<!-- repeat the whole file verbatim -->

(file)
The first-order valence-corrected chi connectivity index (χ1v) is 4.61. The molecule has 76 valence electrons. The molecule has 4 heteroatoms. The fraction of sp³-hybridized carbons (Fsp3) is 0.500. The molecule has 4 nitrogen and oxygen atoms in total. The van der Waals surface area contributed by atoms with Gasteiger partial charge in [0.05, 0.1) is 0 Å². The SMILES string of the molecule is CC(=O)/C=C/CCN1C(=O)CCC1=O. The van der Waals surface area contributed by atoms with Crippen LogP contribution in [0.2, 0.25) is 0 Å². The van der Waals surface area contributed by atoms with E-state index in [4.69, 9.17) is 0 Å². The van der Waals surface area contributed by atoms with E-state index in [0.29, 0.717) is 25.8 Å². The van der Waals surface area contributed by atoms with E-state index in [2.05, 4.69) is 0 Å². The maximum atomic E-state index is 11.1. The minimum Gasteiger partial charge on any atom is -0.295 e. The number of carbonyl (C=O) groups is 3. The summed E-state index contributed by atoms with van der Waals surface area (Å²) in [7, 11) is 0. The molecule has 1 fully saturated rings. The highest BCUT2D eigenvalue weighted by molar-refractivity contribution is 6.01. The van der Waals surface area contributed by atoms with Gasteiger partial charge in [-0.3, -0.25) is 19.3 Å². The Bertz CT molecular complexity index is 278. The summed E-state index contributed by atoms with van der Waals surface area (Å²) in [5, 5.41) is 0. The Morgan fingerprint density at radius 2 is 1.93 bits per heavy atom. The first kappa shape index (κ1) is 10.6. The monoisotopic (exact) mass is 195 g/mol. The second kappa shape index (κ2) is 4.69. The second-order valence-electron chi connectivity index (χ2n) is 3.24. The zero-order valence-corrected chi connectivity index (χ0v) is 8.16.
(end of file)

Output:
The first-order valence-corrected chi connectivity index (χ1v) is 4.61. The molecule has 76 valence electrons. The molecule has 4 heteroatoms. The fraction of sp³-hybridized carbons (Fsp3) is 0.500. The molecule has 4 nitrogen and oxygen atoms in total. The van der Waals surface area contributed by atoms with Gasteiger partial charge in [0.05, 0.1) is 0 Å². The SMILES string of the molecule is CC(=O)/C=C/CCN1C(=O)CCC1=O. The van der Waals surface area contributed by atoms with Crippen LogP contribution in [0.2, 0.25) is 0 Å². The van der Waals surface area contributed by atoms with E-state index in [4.69, 9.17) is 0 Å². The van der Waals surface area contributed by atoms with E-state index in [0.29, 0.717) is 25.8 Å². The van der Waals surface area contributed by atoms with E-state index in [2.05, 4.69) is 0 Å². The maximum atomic E-state index is 11.1. The minimum Gasteiger partial charge on any atom is -0.295 e. The number of carbonyl (C=O) groups is 3. The summed E-state index contributed by atoms with van der Waals surface area (Å²) in [7, 11) is 0. The molecule has 1 fully saturated rings. The highest BCUT2D eigenvalue weighted by molar-refractivity contribution is 6.01. The van der Waals surface area contributed by atoms with Gasteiger partial charge in [-0.3, -0.25) is 19.3 Å². The Bertz CT molecular complexity index is 278. The summed E-state index contributed by atoms with van der Waals surface area (Å²) in [5, 5.41) is 0. The Morgan fingerprint density at radius 2 is 1.93 bits per heavy atom. The first kappa shape index (κ1) is 10.6. The monoisotopic (exact) mass is 195 g/mol. The second kappa shape index (κ2) is 4.69. The second-order valence-electron chi connectivity index (χ2n) is 3.24. The zero-order valence-corrected chi connectivity index (χ0v) is 8.16.